Karikalan’s qualities are such that he is never known to have been troubled by questions which made sensitive and intelligent Eastern leaders feel disturbed. In 1990 before the resumption of war, young educated Muslims and Muslim elders had numerous sessions, explaining to Karikalan the urgency of accommodating Muslim demands and placing communal relations on a sound footing. Karikalan appeared to listen. Two months after the resumption of war, he was instrumental in conducting huge massacres of Muslim civilians in Kattankudy and Eravur, which were disastrous for his own people and the people of the East as a whole. Karikalan has played the role of being a useful Eastern player in the LTTE hierarchy, who is incapable of being other than loyal and obedient to the Leader.
The Tamils were in the meantime loosing everything, their morals, their sanity, their ability to think, their educational attainments and their material well being. It was as though on top of their own death and suffering they had to mea- sure the success of the struggle by the number of corpses of innocent Sinhalese their liberators had slain. It was nothing but a distraction from the continuing death of their own community.
During the IPKF presence, the LTTE’s only purpose behind massacring Sinhalese in border areas was to help publicists in the South who wanted the Indian Army withdrawn. The massacre of Muslims from the beginning of the war in June 1990 was another example of distraction. The cause of the war had only to do with the LTTE’s inner compulsions. President Premadasa was among the LTTE’s chief admirers and was willing to give them a very wide berth. There was the power struggle between the LTTE leader and his deputy, Mahattaya, who was not keen on war just then. Also importantly, steam was building up inside the group, owing to the impatience of idling brainwashed recruits who had been constantly hectored about the certainty of war and their heroic obligation to die for Eelam and Prabhakaran.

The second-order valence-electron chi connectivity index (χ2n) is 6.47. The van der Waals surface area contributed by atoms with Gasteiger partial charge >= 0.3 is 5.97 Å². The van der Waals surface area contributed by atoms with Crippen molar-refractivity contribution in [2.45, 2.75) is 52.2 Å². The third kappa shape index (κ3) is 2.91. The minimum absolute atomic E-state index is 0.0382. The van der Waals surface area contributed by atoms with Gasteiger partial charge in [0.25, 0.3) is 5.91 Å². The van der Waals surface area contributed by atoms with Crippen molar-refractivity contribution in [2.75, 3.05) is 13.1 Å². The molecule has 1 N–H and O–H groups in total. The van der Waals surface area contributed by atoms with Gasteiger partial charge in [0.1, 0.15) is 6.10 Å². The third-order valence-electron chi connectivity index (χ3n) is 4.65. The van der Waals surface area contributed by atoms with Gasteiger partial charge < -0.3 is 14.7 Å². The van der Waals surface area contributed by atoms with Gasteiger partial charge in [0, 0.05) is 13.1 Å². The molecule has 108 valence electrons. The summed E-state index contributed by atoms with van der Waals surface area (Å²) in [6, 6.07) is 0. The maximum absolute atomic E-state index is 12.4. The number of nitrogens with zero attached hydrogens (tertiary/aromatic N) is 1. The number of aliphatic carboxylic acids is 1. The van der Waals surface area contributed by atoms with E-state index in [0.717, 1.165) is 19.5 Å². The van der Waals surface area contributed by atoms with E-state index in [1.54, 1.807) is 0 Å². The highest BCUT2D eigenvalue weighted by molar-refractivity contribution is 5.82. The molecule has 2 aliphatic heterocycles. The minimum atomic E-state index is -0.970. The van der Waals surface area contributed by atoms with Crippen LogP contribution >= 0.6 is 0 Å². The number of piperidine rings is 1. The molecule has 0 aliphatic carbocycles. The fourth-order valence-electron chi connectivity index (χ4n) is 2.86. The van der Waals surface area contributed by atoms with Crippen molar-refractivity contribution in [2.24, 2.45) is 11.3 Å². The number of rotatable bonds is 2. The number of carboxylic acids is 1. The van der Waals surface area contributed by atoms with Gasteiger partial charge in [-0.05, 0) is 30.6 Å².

At the outset of the war, tension with the local Muslims was stirred up by killing Muslim and Sinhalese policemen who had surrendered to the LTTE on government orders. There was then absolutely no quarrel between the LTTE and the Muslims of Kattankudy and Eravur near Batticaloa (see our Reports 7,8 and Someone Else’s War). The LTTE had an office in Eravur and a number of Muslim boys were in the LTTE. Not long before, Muslim elders from the village had talks with senior members of the LTTE including Mahattaya, Anton Balasingham and Yogi about the future of Muslims under LTTE rule. The talks had been cordial and they all ate together.
But then after the war had begun the LTTE attacked two mosques in Kattankudy during prayers on 3rd August 1990, killing 120 persons and then Eravur village was attacked in the night of 12th August killing more than 90. Prior to this, the child cadre in the LTTE had been charged with anti-Muslim feelings through propaganda sessions. A boy, who was barely 12, held a Muslim infant by its legs and smashed its head against a wall. When its mother screamed in horror, the boy plunged a knife into her. In the sequel, the boy broke down. The Government promptly intervened after the massacres and created Muslim home guard units who took revenge against unarmed Tamils in the neighbourhood. Muslim members in the LTTE were then either killed by the group or escaped and surrendered to the security forces, so facing an uncertain fate.
One might wonder why and to what purpose all this happened. Through experience, the LTTE had perfected the art of distraction. The Muslims were sad, angry and perplexed. The Tamils were left with death, insecurity and their minds addled. Their young joined the LTTE in large numbers. Importantly, the question why the LTTE started the war and where it was taking the Tamils ceased to be asked.
As to where the instrumentality of the LTTE was carrying the people of the East, we reproduce a moving story from our Report No.7, titled Saved by his Dog. Madhavan, was a foreman who had worked for the Swedish firm Skanska on the Mahaveli Project. His three children were staying with his mother and attending school in Nawalapitiya. He lived with his wife Manonmani in the latter’s native place of Eravur. The day after the LTTE massacred Muslims in the same village, Muslim hoodlums went for the Tamils once the Army arrived and provided them with cover. The LTTE had vanished: